With all this enforcement going on, it’s important to have everything in place to protect your liquor license and keep things under control.
Here are some ways to reduce your risk of having problems and keep your customers safe, too:
1. Don’t serve alcohol to guests who are under age 21. Check ID on anyone who looks under 30 years old. Remember, you are never required to sell alcohol to anyone. Contrary to what a guest may say, a person does not have a legal right to buy alcohol. But you certainly have the legal right to refuse service to anyone who cannot produce adequate written evidence of their age (Section 25659 CA Business & Professions Code).
2. Pace your guests’ drinking. Don’t serve drinks too fast. Serve only one drink at a time. This prevents guests from becoming intoxicated. In a friendly way, persuade them to slow down or try a nonalcoholic alternative.
3. Don’t serve anyone who is obviously intoxicated, even if they’re not driving. It’s against the law. Someone is obviously intoxicated when the average person can plainly see that the person is intoxicated. In other words, they look and act drunk.
The classic signs of intoxication include slurred speech, staggered gait and red watery eyes. Some other signs include drinking more or faster than usual, being loud, annoying others, complaining about the strength of drinks, being argumentative, slow and deliberate movements, fumbling with money, and droopy eyelids.
4. Keep your promotions safe and legal. The law says you can’t offer free drinks or anything free in connection with the sale of alcohol. If you’re offering free snacks, they must be available to anyone, whether or not that person is buying alcohol. Two-for-the-price-of-one, buy-one get-one-free and all you can drink specials are illegal promotions.
According to industry consultant David Townsend, “The best way that I know of to increase sales without increasing liability is through event marketing vs. cheap drink promotions. In other words, to increase customer counts with great events, great entertainment, a great experience, etc., rather than trying to increase consumption per customer with drink inducements….”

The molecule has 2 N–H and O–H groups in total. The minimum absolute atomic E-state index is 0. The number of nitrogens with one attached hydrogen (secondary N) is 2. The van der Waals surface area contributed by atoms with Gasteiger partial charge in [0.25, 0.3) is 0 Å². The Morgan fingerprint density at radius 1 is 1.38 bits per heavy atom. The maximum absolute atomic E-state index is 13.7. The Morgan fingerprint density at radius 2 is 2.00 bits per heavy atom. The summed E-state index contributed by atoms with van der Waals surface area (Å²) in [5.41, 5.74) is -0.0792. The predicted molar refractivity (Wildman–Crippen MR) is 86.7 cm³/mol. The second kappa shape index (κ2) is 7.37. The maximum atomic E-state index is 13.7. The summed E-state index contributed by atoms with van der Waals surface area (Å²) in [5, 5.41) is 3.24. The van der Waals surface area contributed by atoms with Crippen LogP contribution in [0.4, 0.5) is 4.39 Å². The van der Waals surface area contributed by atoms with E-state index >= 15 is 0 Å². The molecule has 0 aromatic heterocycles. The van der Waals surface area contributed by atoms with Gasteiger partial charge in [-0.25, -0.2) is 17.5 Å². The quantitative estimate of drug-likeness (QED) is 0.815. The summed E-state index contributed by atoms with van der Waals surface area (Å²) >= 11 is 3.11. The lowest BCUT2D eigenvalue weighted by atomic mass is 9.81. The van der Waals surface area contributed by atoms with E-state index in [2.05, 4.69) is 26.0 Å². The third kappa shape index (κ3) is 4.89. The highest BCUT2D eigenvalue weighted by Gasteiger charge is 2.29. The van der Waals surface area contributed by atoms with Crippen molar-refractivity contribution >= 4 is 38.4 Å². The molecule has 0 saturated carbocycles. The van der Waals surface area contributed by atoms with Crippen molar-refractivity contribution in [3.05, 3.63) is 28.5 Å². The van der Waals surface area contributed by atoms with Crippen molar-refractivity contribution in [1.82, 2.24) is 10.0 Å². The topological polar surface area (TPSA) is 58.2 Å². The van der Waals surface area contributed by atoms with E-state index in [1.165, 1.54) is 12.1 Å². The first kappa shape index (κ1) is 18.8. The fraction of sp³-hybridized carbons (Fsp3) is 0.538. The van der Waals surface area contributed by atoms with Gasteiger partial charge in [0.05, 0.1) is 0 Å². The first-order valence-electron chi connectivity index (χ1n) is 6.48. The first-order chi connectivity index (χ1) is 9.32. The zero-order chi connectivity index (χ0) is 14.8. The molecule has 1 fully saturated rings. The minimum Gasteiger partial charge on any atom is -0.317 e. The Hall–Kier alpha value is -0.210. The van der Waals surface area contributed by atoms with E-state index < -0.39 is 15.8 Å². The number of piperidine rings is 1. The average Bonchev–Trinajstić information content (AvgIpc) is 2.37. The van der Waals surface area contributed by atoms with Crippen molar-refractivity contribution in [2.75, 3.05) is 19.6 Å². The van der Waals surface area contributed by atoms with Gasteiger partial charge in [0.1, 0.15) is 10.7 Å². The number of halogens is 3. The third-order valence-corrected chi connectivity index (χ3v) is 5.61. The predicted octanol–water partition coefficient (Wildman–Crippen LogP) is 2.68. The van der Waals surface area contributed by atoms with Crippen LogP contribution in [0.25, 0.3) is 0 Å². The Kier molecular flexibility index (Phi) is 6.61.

Townsend says that by being creative, you can have a profitable product that doesn’t get people intoxicated.
5. Offer food and alternative beverages. Have a good selection of food and alternative beverages available. The best snacks are greasy, fatty, high-protein foods because they longer to digest. This slows the rate at which alcohol is absorbed into the bloodstream. Nachos, meatballs, pizza, chicken wings, etc. are all good choices. Avoid salty snacks because these cause people to drink more.
Offer drinks other than alcohol. Include teas, lemonade, sparkling ciders and more. Get creative!
6. Safe rides. If a guest does become intoxicated, make all reasonable efforts to prevent them from driving. Be friendly, but firm. Call a taxi, call a friend or get them a safe ride home.
7. Meet with your staff before the holiday weekend. Remind them what to look for and what’s at risk. For the server, an ABC violation in California can cost $250-1,000 or more. According to ABC Investigator John Hall, some servers are being fined up to $3,250 because judges are throwing in court costs, penalties and enhancements. Servers can also receive up to six months in county jail.
In addition, the business owner can be fined $750-$20,000 or have their liquor license suspended or revoked. Hardly worth it.
These are just a few tips to help prevent underage drinking and intoxication—the two greatest risk factors for liquor liability. A few simple efforts on your part can prevent problems, protect your liquor license and even save a life.